Fish killing Thames sewer discharge worst for 10 years

Fish in polluted water
Image caption More than 30mm had fallen over west London

A sewage discharge in the Thames which killed thousands of fish in June, was the worst spill for a decade, the Environment Agency has said.

More than 450,000 tonnes of sewage overflowed into the River Thames in west London on 5 June.

Thames Water carried out a clear-up operation along a 12km (7.5m) stretch between Kew and Albert Bridge.

The firm said a spill is worse after a long dry spell when solid material built up in pipes is also discharged.

The Environment Agency said more than 250,000 tonnes of storm sewage from sewer overflows and at least 200,000 tonnes of storm sewage from the Mogden sewage treatment works in Isleworth, was released into the river.

The agency said discharges from combined sewers happen 50 to 60 times a year and can be caused by as little as 2mm of rainfall.

On 5 June more than 30mm had fallen over west London.

Thames Water is currently reviewing responses to the first round of consultation on plans for a 20-mile (32km) "super-sewer".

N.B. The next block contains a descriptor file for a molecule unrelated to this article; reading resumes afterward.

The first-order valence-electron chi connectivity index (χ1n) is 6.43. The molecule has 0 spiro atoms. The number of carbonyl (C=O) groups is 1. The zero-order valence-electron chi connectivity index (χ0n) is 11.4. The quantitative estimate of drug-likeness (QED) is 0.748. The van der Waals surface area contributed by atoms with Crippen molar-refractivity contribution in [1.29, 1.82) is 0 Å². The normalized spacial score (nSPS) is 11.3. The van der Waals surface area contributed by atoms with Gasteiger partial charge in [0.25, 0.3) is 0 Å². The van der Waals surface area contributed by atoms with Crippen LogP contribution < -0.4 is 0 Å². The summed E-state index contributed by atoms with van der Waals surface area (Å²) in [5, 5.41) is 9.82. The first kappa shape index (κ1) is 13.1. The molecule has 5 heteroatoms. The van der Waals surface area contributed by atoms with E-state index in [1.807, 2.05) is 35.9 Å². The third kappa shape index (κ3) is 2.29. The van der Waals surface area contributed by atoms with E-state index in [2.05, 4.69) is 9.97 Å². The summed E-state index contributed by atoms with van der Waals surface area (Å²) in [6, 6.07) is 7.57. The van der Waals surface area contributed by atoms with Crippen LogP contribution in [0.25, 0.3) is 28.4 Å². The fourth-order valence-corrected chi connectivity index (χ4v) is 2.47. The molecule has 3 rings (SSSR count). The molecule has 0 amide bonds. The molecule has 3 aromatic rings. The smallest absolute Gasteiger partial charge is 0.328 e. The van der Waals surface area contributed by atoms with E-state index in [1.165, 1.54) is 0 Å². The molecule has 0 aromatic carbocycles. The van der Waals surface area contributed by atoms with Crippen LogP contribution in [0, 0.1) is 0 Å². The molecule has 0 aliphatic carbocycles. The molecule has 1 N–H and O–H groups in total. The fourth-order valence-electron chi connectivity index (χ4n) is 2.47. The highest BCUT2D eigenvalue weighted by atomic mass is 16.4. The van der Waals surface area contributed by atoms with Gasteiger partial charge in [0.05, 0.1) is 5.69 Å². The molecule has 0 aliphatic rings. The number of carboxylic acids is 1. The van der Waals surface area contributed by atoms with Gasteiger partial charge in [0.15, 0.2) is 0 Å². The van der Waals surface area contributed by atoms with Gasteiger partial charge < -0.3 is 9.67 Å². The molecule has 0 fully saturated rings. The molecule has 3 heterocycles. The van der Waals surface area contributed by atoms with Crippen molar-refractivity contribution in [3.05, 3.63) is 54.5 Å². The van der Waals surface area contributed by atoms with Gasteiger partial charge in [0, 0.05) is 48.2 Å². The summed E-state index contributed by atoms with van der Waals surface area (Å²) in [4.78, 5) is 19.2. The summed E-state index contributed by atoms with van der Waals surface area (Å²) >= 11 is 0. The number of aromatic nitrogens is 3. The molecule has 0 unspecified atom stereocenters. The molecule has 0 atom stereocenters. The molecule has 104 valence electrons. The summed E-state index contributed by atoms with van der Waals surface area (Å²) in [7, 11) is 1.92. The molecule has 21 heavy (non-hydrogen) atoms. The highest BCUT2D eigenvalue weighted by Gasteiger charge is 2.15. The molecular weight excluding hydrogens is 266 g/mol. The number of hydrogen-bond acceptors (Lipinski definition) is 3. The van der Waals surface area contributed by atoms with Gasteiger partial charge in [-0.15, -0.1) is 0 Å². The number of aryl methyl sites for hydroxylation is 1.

The proposed Thames Tunnel would run from west to east London, broadly following the route of the river, collecting storm sewage.

Martin Baggs, from Thames Water, said: "We very much regret the fish kill and other environmental damage resulting from the discharges of storm sewage.

"Incidents like this are clearly totally unsatisfactory in a modern capital city and we have a major programme of work under way to sort the problem out.

"In the west London area, this includes a 50% increase in treatment capacity at our Mogden sewage treatment works, which will be complete early in 2013, and the proposed Thames Tunnel."

If approved, construction on the tunnel would begin in 2013 and be completed by 2020.

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